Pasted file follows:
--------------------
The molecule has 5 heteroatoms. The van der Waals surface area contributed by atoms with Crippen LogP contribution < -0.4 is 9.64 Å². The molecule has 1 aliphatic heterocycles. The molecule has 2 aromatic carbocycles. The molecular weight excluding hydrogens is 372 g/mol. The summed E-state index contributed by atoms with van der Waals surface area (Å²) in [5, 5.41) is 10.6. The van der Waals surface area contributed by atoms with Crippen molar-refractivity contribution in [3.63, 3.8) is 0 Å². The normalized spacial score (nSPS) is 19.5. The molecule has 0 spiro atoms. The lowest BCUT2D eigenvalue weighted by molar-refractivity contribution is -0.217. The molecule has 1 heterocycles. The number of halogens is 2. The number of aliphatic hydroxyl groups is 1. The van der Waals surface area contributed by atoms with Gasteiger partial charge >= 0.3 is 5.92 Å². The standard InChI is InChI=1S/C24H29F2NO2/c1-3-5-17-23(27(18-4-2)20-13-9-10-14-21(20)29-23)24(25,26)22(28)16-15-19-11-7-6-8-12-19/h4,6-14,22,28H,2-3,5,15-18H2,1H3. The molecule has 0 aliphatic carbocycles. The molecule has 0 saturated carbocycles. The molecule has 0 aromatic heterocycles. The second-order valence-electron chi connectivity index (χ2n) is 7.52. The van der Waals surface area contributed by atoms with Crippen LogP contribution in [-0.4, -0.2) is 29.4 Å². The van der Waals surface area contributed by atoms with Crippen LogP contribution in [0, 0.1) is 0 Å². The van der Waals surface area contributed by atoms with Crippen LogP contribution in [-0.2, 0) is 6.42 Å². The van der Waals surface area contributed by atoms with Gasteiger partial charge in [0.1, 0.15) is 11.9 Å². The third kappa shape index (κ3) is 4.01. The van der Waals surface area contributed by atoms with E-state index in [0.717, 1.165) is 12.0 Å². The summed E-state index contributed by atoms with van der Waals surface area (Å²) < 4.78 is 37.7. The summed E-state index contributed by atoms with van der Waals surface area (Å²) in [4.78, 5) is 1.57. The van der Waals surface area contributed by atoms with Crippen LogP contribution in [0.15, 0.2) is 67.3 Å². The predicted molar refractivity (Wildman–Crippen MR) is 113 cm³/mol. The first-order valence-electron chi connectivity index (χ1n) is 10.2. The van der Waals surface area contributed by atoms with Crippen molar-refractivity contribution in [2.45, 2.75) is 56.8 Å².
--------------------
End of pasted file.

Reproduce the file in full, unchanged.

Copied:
The molecule has 5 heteroatoms. The van der Waals surface area contributed by atoms with Crippen LogP contribution < -0.4 is 9.64 Å². The molecule has 1 aliphatic heterocycles. The molecule has 2 aromatic carbocycles. The molecular weight excluding hydrogens is 372 g/mol. The summed E-state index contributed by atoms with van der Waals surface area (Å²) in [5, 5.41) is 10.6. The van der Waals surface area contributed by atoms with Crippen molar-refractivity contribution in [3.63, 3.8) is 0 Å². The normalized spacial score (nSPS) is 19.5. The molecule has 0 spiro atoms. The lowest BCUT2D eigenvalue weighted by molar-refractivity contribution is -0.217. The molecule has 1 heterocycles. The number of halogens is 2. The number of aliphatic hydroxyl groups is 1. The van der Waals surface area contributed by atoms with Gasteiger partial charge >= 0.3 is 5.92 Å². The standard InChI is InChI=1S/C24H29F2NO2/c1-3-5-17-23(27(18-4-2)20-13-9-10-14-21(20)29-23)24(25,26)22(28)16-15-19-11-7-6-8-12-19/h4,6-14,22,28H,2-3,5,15-18H2,1H3. The molecule has 0 aliphatic carbocycles. The molecule has 0 saturated carbocycles. The molecule has 0 aromatic heterocycles. The second-order valence-electron chi connectivity index (χ2n) is 7.52. The van der Waals surface area contributed by atoms with Crippen LogP contribution in [-0.4, -0.2) is 29.4 Å². The van der Waals surface area contributed by atoms with Crippen LogP contribution in [0, 0.1) is 0 Å². The van der Waals surface area contributed by atoms with Crippen LogP contribution in [-0.2, 0) is 6.42 Å². The van der Waals surface area contributed by atoms with Gasteiger partial charge in [0.1, 0.15) is 11.9 Å². The third kappa shape index (κ3) is 4.01. The van der Waals surface area contributed by atoms with E-state index in [0.717, 1.165) is 12.0 Å². The summed E-state index contributed by atoms with van der Waals surface area (Å²) < 4.78 is 37.7. The summed E-state index contributed by atoms with van der Waals surface area (Å²) in [4.78, 5) is 1.57. The van der Waals surface area contributed by atoms with Crippen LogP contribution in [0.15, 0.2) is 67.3 Å². The predicted molar refractivity (Wildman–Crippen MR) is 113 cm³/mol. The first-order valence-electron chi connectivity index (χ1n) is 10.2. The van der Waals surface area contributed by atoms with Crippen molar-refractivity contribution in [2.45, 2.75) is 56.8 Å².